by Nicole Serafin, Age 40. Tintenbar, NSW
Most celebrations usually have you partake in the drinking of alcohol and eating way too much food that the body struggles to digest – and often in my past experience, there are drugs involved to boot.
As a society we have become so accustomed to and accepting of this way of life that it is generally considered to be out of the ordinary to not have alcohol involved.
Why is it that we are unable to enjoy ourselves without some kind of substance that alters us?
In my experience, if you didn’t drink it was only because you were the designated driver, not because you chose not to drink.
Oh yes, and of course if you were pregnant!
My body slowly began to tell me that drinking was not for me. Of course, I continued to try, jumping from red to white wine, brown to white spirits, all in the hope that I would find something that I would be able to drink.
Even with allergic reactions I persisted, and those around me would make suggestions so I would still be able to join them in a drink (or three)!
Eventually it did not matter what I drank; 1 glass of red made me feel like I had drunk 2 bottles, as did every other form of alcohol.
So, finally I began to accept that drinking was just not for me.
It was not however, before deciding that maybe marijuana would be the next best option – so just exchanging one drug for another.
It seemed to do the job; I only ever smoked enough without actually getting stoned, as I did not like the feeling of it. I still liked having control over my body, hence why other drugs did not appeal to me in the way that marijuana did.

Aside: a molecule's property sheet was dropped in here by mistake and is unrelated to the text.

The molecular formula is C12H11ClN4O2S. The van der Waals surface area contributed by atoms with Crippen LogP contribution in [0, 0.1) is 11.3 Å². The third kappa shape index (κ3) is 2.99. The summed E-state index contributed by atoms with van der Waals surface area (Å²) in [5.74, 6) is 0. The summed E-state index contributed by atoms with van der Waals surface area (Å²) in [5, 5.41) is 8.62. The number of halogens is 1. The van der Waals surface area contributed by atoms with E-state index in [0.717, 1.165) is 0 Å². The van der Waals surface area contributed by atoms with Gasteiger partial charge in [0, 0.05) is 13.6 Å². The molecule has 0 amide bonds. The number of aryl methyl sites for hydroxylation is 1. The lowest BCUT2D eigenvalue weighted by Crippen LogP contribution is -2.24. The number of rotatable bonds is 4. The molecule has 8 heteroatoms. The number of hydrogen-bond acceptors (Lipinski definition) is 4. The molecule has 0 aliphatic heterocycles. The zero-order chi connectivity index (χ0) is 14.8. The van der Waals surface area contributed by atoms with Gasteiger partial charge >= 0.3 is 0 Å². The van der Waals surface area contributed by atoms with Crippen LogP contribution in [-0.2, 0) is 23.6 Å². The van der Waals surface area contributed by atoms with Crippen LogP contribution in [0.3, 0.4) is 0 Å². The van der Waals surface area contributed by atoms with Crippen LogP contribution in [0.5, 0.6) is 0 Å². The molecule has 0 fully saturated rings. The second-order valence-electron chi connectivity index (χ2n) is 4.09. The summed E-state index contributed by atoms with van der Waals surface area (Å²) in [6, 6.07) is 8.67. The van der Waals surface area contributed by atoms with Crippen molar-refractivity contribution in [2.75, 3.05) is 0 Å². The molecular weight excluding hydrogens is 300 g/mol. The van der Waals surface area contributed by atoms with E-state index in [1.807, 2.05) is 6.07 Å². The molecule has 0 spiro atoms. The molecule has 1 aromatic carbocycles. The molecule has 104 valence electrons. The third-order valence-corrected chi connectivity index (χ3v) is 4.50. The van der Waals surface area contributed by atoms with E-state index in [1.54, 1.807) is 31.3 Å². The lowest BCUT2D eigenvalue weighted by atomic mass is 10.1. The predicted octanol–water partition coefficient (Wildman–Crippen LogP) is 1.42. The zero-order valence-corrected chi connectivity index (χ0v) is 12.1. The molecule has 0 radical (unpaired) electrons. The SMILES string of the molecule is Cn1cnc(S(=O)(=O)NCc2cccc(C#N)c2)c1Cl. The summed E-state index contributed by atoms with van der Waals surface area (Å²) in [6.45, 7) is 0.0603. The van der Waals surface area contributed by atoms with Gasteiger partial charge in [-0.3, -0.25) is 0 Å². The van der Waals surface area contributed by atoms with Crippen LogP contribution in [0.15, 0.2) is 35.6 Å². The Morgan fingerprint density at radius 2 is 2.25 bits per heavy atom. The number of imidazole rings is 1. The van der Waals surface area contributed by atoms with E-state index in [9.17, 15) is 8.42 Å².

How crazy! I drank, but never liked to get drunk… and I smoked pot, but did not like to get stoned!
So the alcohol dwindled off and eventually so too did the smoking of pot, until I no longer used either of them.
I often have people ask me what it is I do if I don’t drink. They are surprised, yet at the same time intrigued by the fact that I no longer drink. What is most surprising to them is that this is a choice I make!
I understood as I used to feel the same way: what would I do if I was not drinking or smoking?… it was such a big part of my life.
But I could not believe how much better I began to feel. I no longer woke up in the mornings feeling tired, hung-over, hazy or foggy.
My life is now completely alcohol and drug free. Many of my friends and family still choose to drink and smoke but there is no issue for me with that. I accept them for the choices they make, and they now accept me for mine.
I find I now enjoy the time I spend with others, calling on my own self-confidence rather than that of the alcohol, as I once did.
I realise I am now willing to feel more of what I am feeling without reaching for a glass of red wine or a joint to numb it out.